When there is no current solution, you must be willing to look for ways to create one, leveraging your influence with vendors that truly know how to listen and will spend time and resources to come up with the answers we are looking for. Also, we must be willing to look outside our own box and comfort zone. For example, our European friends often seem to be ahead of the curve when it comes to innovative shrink reduction and sales-enhancing solutions. Taking a look at the way they do things and applying those concepts to the way we do things here will benefit us all in the long run.

Jacque: In past conversations you’ve discussed the importance of “getting people on board by making them part of the success.” What do you mean by that and how do you recommend we go about it?

Bob: Let’s look at an example: In every organization I have worked for, I have run across a person or two that seems to challenge everything we want to implement or change. In such situations I have often approached these people and asked them to pilot something for me. I reinforce that I know they will take a critical and honest perspective and we need to find out quickly whether a particular approach will work for us.

If the first project I give them to pilot does not work, I’ll ask for feedback on what they feel can make it work, and then continue the pilot with their recommendations. If it still does not work, I suggest we pause and evaluate later. If the first pilot fails and is paused, I thank the leader for his or her efforts and honest approach, thank them for their evaluation, tell them how much their efforts are valued, and have the next project lined up for them to pilot. By taking this approach and allowing them that autonomy, the leader takes ownership, becoming a champion for the project. I let them lead and run with it, and then give them all the credit. By providing opportunities to demonstrate how their efforts and opinions are appreciated and respected, they can best see themselves as part of the success.

Jacque: You’ve said that whether you agree or disagree with a message, approach, or idea, it’s important that your voice is heard. Can you expand on that?

Bob: Sometimes it takes time for people to process a thought or idea that is not aligned with their thinking or common practice. I can’t tell you how many times late in the evening or over the weekend I have thought about something someone said during a meeting or call and it occurred to me the person was right, or at least partially right. By rethinking and re-evaluating the idea or opinion, it helped me think through a better solution or stimulated an additional need for information.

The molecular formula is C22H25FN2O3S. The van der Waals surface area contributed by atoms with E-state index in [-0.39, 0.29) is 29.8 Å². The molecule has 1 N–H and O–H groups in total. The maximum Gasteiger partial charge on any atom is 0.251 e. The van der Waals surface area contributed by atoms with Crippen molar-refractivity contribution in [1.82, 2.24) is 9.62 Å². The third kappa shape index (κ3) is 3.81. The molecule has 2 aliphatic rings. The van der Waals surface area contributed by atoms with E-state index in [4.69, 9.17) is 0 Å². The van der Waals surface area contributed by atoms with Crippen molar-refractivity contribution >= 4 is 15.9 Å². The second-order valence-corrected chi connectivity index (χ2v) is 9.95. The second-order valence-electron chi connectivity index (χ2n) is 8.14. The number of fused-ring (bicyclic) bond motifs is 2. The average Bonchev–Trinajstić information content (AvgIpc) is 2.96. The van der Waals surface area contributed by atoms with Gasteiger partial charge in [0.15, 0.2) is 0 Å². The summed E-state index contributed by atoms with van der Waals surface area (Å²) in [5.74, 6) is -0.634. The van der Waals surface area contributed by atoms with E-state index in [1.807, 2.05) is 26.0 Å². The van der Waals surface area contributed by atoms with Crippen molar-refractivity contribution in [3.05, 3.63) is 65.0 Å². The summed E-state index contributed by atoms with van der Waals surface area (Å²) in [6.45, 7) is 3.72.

It makes me wonder how many ideas or thoughts were not shared that could have helped me along the way as a leader. As I matured as a leader, I’ve realized there have been times when I did not always create an environment where people felt their contribution was valued. Over time I’ve learned to become a better listener, presenting my ideas in a more humbling and less “know it all” way. Too often we open our mouths and shut out important insights and information. By opening our minds and encouraging others to participate, we create better results and build better leaders.

Jacque: What do you think is the greatest misconception about the role of asset protection?

Bob: While it may or may not be a misconception, it is an important distinction: Asset protection leads the effort to help keep people safer, reduce shrink, handle critical incidents, and interact with every area of the business—dozens of vendor partners, government agencies, and peers. We need to be flexible and adjust to the changing needs of the organization and be available 24/7. We must be willing participants in change and willing partners as the business grows and evolves. Pretty simple.

Jacque: What traits or qualities are most important when building relationships with our retail partners?

Bob: Building relationships with all our partners requires listening to really understand while collaborating on winning solutions. This will include those times when we must make the tough decisions while ensuring the top leaders understand the “why.” Great leaders must also take every opportunity to actually schedule time to give strategic recognition. This is a powerful leadership tool and helps build genuine partnerships.

While we must be willing to look in the mirror, it’s critical to keep other perspectives front and center as well. For example, it’s really hard to be a store manager. They have dozens of bosses and even more responsibilities. Never stop listening to the operators and their pain points. Feedback is a gift. Make it easy for them to speak their mind and ask questions. Ultimately, we all have the same goals and we should be working together to get there.